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Executive Summary: In Announcements 2012-45 and 2012-46, the IRS has temporarily eased the eligibility requirements for employers to participate in the employment-tax Voluntary Classification Settlement Program ("VCSP") that was begun last year. (See our Legal Alert dated 9/27/2011.) Specifically, employers may participate in a slightly modified version of the program (the "Modified VCSP") even if they haven't filed all required Forms 1099, as is required for the VCSP. In addition, the prohibition against participation by taxpayers under audit and the requirement to extend the limitations period for future assessments were both changed for purposes of the Modified VCSP.
In September of 2011, the IRS began the VCSP, under which employers not under examination (i.e., any IRS examination, or a worker-classification examination by the U.S. Department of Labor (DOL) or a state agency) could voluntarily reclassify workers as employees without having to go through normal, sometimes complex, administrative correction procedures generally applicable to employment taxes. The employer's tax liability under the VCSP is also substantially reduced. In order to be able to use this program, the employer must have consistently treated the workers in question as non-employees, including properly filing all required Forms 1099 for the workers for the preceding three years. In addition, if the employer had previously had a worker-classification audit by the IRS or DOL, the employer must be in compliance with all results of that audit.
An employer who participates in the VCSP agrees prospectively to treat the workers in question as employees, and to pay 10% of the employment tax liability that would have been due on the workers' compensation for the most recent tax year, determined using the already-reduced rates of section 3509 of the Internal Revenue Code. The employer will not be liable for any interest or penalties on that tax liability, and will not be subject to an employment tax audit with respect to the classification of the workers for prior years. On the other hand, the employer must agree to extend by three years the period of limitations on assessment of employment taxes for the first three calendar years beginning after the date as of which the workers are treated as employees.
VCSP Temporary Eligibility Expansion
Under the new Announcements, the IRS has provided temporary relief to employers that may not have qualified for the VCSP due to not having filed all required Forms 1099. Until June 30, 2013, an employer that would have been eligible for the VCSP, but for the fact that it has not filed all required Forms 1099 for the previous three years, is eligible for a "modified" VCSP. The Modified VCSP still allows eligible employers to prospectively treat workers as employees in exchange for partial relief from past employment taxes, though the payments required under the Modified VCSP are higher than those required by the original VCSP (i.e., 25% of the otherwise-computed Section 3509 employment tax liability, compared to 10% under the VCSP). The settlement payment under the Modified VCSP also includes a reduced penalty for failure to file prior years' Forms 1099.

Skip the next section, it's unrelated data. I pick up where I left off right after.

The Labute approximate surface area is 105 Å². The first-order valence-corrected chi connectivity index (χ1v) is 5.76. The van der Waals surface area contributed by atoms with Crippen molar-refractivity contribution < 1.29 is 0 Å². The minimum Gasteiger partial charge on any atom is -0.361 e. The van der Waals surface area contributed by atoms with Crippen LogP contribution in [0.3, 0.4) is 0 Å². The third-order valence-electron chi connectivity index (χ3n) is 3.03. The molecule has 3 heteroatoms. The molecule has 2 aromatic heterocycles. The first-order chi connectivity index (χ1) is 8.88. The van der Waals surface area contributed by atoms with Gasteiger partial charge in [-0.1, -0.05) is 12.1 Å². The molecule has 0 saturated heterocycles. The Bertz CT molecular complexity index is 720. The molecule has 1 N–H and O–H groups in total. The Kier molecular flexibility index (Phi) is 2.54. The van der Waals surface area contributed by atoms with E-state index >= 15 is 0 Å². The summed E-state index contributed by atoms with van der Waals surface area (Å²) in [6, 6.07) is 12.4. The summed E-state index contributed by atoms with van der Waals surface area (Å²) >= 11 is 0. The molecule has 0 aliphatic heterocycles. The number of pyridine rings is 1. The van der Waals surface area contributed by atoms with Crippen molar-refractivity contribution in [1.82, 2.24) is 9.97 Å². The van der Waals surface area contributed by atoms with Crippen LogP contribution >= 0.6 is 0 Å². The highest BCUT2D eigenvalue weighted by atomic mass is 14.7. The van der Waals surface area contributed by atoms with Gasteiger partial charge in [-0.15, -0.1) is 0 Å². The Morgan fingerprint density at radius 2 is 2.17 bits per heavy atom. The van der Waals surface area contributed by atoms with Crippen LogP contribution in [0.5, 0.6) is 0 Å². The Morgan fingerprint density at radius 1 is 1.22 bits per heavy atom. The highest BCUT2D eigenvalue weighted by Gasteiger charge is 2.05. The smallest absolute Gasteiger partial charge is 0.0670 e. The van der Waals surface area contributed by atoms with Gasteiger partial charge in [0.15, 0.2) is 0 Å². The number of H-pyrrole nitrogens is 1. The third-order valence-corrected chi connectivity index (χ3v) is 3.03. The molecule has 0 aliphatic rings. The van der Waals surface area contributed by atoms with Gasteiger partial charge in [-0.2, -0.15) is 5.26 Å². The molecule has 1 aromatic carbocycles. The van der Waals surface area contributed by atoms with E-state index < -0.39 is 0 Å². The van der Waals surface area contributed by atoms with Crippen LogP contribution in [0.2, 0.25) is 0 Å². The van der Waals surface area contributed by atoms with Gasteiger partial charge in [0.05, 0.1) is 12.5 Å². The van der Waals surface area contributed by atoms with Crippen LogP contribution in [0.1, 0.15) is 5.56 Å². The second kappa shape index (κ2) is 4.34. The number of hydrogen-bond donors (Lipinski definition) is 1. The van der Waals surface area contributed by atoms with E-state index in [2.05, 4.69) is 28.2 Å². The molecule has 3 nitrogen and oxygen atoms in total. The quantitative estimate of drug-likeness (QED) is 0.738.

Based on taxpayer feedback concerning the VCSP, the IRS did make some other modifications to the terms of the Modified VCSP. In addition to not requiring all past Forms 1099 to have been filed, and increasing the required settlement payment:
In order to participate in the Modified VCSP, employers must submit a modified Form 8952 (Revised 12-2012) (http://www.irs.gov/pub/irs-pdf/f8952.pdf) to the IRS by June 30, 2013. They should write "VCSP Temporary Eligibility Expansion" across the top of the form, cross out Part V, Line A3 (which is a certification that previous years' Forms 1099 have been filed), and omit Part IV, "Payment Calculation," using instead the modified version of Part IV that is provided in Announcement 2012-46.
If you have any questions regarding the new program or employee classification in general, please feel free to contact the author of this Alert, Jeffrey Ashendorf, email@example.com, or any member of FordHarrison's Employee Benefits Practice Group. You may also contact the FordHarrison attorney with whom you usually work.